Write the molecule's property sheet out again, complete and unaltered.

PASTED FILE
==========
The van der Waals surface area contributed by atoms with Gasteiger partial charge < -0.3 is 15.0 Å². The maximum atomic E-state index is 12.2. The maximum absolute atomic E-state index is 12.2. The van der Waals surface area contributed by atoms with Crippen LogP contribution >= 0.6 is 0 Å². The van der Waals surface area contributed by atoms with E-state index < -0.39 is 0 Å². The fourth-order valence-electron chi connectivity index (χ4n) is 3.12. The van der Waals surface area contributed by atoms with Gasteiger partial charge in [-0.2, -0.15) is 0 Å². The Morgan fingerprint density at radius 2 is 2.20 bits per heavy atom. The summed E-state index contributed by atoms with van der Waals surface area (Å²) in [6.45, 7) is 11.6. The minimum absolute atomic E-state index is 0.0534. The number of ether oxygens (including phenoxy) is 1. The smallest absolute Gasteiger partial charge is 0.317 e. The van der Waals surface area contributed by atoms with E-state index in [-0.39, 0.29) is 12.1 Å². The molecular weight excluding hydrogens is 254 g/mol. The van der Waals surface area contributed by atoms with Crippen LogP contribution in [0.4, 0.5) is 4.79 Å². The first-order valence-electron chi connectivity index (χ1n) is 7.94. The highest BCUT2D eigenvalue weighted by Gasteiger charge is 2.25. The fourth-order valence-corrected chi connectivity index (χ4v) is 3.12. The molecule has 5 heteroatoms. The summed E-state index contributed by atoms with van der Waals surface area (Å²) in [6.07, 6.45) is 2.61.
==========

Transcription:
The van der Waals surface area contributed by atoms with Gasteiger partial charge < -0.3 is 15.0 Å². The maximum atomic E-state index is 12.2. The maximum absolute atomic E-state index is 12.2. The van der Waals surface area contributed by atoms with Crippen LogP contribution >= 0.6 is 0 Å². The van der Waals surface area contributed by atoms with E-state index < -0.39 is 0 Å². The fourth-order valence-electron chi connectivity index (χ4n) is 3.12. The van der Waals surface area contributed by atoms with Gasteiger partial charge in [-0.2, -0.15) is 0 Å². The Morgan fingerprint density at radius 2 is 2.20 bits per heavy atom. The summed E-state index contributed by atoms with van der Waals surface area (Å²) in [6.45, 7) is 11.6. The minimum absolute atomic E-state index is 0.0534. The number of ether oxygens (including phenoxy) is 1. The smallest absolute Gasteiger partial charge is 0.317 e. The van der Waals surface area contributed by atoms with E-state index in [-0.39, 0.29) is 12.1 Å². The molecular weight excluding hydrogens is 254 g/mol. The van der Waals surface area contributed by atoms with Crippen LogP contribution in [0.4, 0.5) is 4.79 Å². The first-order valence-electron chi connectivity index (χ1n) is 7.94. The highest BCUT2D eigenvalue weighted by Gasteiger charge is 2.25. The fourth-order valence-corrected chi connectivity index (χ4v) is 3.12. The molecule has 5 heteroatoms. The summed E-state index contributed by atoms with van der Waals surface area (Å²) in [6.07, 6.45) is 2.61.